Years ago, I was watching the cultural kerfuffle over “The Passion of the Christ,” probably on Amy Welborn’s blog, because that was the sort of thing she wrote about a lot, back then. Ebert gave the film four stars, but the review is hardly worshipful, and he states outright that “it is the most violent movie I have ever seen.” I mentioned this review somewhere in her comments sections, and someone else retorted, Roger Ebert is an old man and he’s dying. His opinion no longer matters, or words to that effect. This was before his illness had taken its most serious tolls (he’s fought it for years), but I was amazed by not only the cruelty of that remark, but its utter ignorance. Roger Ebert’s opinion not only still matters, it will matter for a long time after he’s gone. If that isn’t the best epitaph a writer can hope for, I don’t know what is.

Posted at 10:33 am in Media, Movies |
 

34 responses to “My hero.”

  1. KLG said on February 17, 2010 at 10:47 am

    Thank you for a wonderful piece, Nancy.

  2. James Moehrke said on February 17, 2010 at 10:48 am

    I’ve been following Ebert on Twitter for a couple of months now, and the man is all over the place, writing all day on a wide variety of topics. He’s amazing.

  3. brian stouder said on February 17, 2010 at 10:54 am

    Well, only half way through the week and we have explored bookends within the world of professional writing: joyless, soul-less ‘writing’ by such as Sowell; and vibrant engaged and passionate expositions and essays by Ebert.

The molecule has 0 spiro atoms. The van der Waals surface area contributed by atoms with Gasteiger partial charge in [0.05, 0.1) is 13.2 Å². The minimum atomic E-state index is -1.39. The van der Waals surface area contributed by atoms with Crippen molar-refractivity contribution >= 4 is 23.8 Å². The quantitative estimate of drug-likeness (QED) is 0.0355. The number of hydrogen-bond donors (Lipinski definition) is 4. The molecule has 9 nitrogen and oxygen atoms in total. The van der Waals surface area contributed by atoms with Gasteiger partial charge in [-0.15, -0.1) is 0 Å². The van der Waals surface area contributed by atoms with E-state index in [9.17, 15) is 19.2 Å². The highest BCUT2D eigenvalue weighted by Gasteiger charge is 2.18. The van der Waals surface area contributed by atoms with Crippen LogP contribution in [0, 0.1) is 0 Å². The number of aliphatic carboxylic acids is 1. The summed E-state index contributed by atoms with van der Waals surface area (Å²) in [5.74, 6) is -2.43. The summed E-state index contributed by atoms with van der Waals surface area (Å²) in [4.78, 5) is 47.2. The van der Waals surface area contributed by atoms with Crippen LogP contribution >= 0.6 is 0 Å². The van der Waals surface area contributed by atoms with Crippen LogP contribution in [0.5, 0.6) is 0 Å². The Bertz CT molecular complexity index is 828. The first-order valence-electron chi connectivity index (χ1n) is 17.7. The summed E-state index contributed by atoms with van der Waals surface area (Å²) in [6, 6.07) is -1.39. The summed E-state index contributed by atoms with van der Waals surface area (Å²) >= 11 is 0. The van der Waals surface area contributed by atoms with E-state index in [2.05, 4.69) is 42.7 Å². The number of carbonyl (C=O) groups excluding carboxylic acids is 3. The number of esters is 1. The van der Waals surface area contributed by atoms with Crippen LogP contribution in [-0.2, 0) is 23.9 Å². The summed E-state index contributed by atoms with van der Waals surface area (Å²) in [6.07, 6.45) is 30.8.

The one constant is the not-to-be-missed musings of the proprietress hereabouts, Ms Nall

  4. Jeff Borden said on February 17, 2010 at 11:17 am

    This is a lovely essay and I agree with every word. Roger Ebert has never enjoyed the worship of the intellectual film buff that Pauline Kael inspired, but he may be the fairest film critic in the land for his ability to take every film on its own terms. He’s also unafraid to confront earlier judgments.

    We recently had to write about a film that had significant meaning for us in my graduate school class, so I chose “Cool Hand Luke.” We had to include movie reviews. In his initial review of the 1967 film, Ebert largely concentrates on how Luke Jackson is the latest in a line of “anti hero” characters played by Paul Newman and comments on the famous scene where Luke eats 50 hard-boiled eggs, which he sees as a humorous scene. Revisiting the film in 2008 for his Great Movies project, Ebert eviscerates his own original review, admitting he did not bring the right spirit of pessimism to the film. He also notes that the egg-eating scene is now virtually unwatchable to him because it is clear that Luke is in agony as he downs egg after egg.

    I don’t recall Pauline Kael ever revisiting any of her reviews or reevaluating the work of those she pilloried in print. (Kael had a particular loathing for Clint Eastwood, for example, who has turned out to be one of America’s finest directors.)

    There will never be another Ebert. Not only is there no one out there who is so devoted to films they will see ever release, but growing numbers of papers don’t even bother with a film critic any more.